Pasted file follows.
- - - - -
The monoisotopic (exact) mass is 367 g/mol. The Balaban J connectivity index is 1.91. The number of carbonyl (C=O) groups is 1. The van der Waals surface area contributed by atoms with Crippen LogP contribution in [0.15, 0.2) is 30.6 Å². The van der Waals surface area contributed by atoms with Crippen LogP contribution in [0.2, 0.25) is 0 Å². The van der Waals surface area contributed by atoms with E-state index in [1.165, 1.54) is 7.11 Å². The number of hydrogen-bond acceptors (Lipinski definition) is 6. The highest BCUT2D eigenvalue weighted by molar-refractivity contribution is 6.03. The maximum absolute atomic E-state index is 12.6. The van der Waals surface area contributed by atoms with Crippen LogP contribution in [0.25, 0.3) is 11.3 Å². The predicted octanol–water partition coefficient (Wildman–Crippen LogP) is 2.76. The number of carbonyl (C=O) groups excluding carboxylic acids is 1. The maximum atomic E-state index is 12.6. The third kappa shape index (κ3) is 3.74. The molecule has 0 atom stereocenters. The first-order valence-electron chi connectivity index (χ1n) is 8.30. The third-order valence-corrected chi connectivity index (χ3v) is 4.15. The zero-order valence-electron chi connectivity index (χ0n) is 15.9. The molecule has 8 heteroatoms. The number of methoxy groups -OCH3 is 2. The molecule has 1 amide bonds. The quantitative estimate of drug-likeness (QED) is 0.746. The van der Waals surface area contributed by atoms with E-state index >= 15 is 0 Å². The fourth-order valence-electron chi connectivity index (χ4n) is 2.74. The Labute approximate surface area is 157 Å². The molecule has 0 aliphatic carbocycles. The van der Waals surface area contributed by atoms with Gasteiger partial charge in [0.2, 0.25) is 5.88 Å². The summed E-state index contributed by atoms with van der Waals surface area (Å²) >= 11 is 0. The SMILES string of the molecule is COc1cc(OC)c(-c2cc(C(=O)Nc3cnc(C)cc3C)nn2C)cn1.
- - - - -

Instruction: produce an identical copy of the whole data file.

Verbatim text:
The monoisotopic (exact) mass is 367 g/mol. The Balaban J connectivity index is 1.91. The number of carbonyl (C=O) groups is 1. The van der Waals surface area contributed by atoms with Crippen LogP contribution in [0.15, 0.2) is 30.6 Å². The van der Waals surface area contributed by atoms with Crippen LogP contribution in [0.2, 0.25) is 0 Å². The van der Waals surface area contributed by atoms with E-state index in [1.165, 1.54) is 7.11 Å². The number of hydrogen-bond acceptors (Lipinski definition) is 6. The highest BCUT2D eigenvalue weighted by molar-refractivity contribution is 6.03. The maximum absolute atomic E-state index is 12.6. The van der Waals surface area contributed by atoms with Crippen LogP contribution in [0.25, 0.3) is 11.3 Å². The predicted octanol–water partition coefficient (Wildman–Crippen LogP) is 2.76. The number of carbonyl (C=O) groups excluding carboxylic acids is 1. The maximum atomic E-state index is 12.6. The third kappa shape index (κ3) is 3.74. The molecule has 0 atom stereocenters. The first-order valence-electron chi connectivity index (χ1n) is 8.30. The third-order valence-corrected chi connectivity index (χ3v) is 4.15. The zero-order valence-electron chi connectivity index (χ0n) is 15.9. The molecule has 8 heteroatoms. The number of methoxy groups -OCH3 is 2. The molecule has 1 amide bonds. The quantitative estimate of drug-likeness (QED) is 0.746. The van der Waals surface area contributed by atoms with E-state index >= 15 is 0 Å². The fourth-order valence-electron chi connectivity index (χ4n) is 2.74. The Labute approximate surface area is 157 Å². The molecule has 0 aliphatic carbocycles. The van der Waals surface area contributed by atoms with Gasteiger partial charge in [0.2, 0.25) is 5.88 Å². The summed E-state index contributed by atoms with van der Waals surface area (Å²) >= 11 is 0. The SMILES string of the molecule is COc1cc(OC)c(-c2cc(C(=O)Nc3cnc(C)cc3C)nn2C)cn1.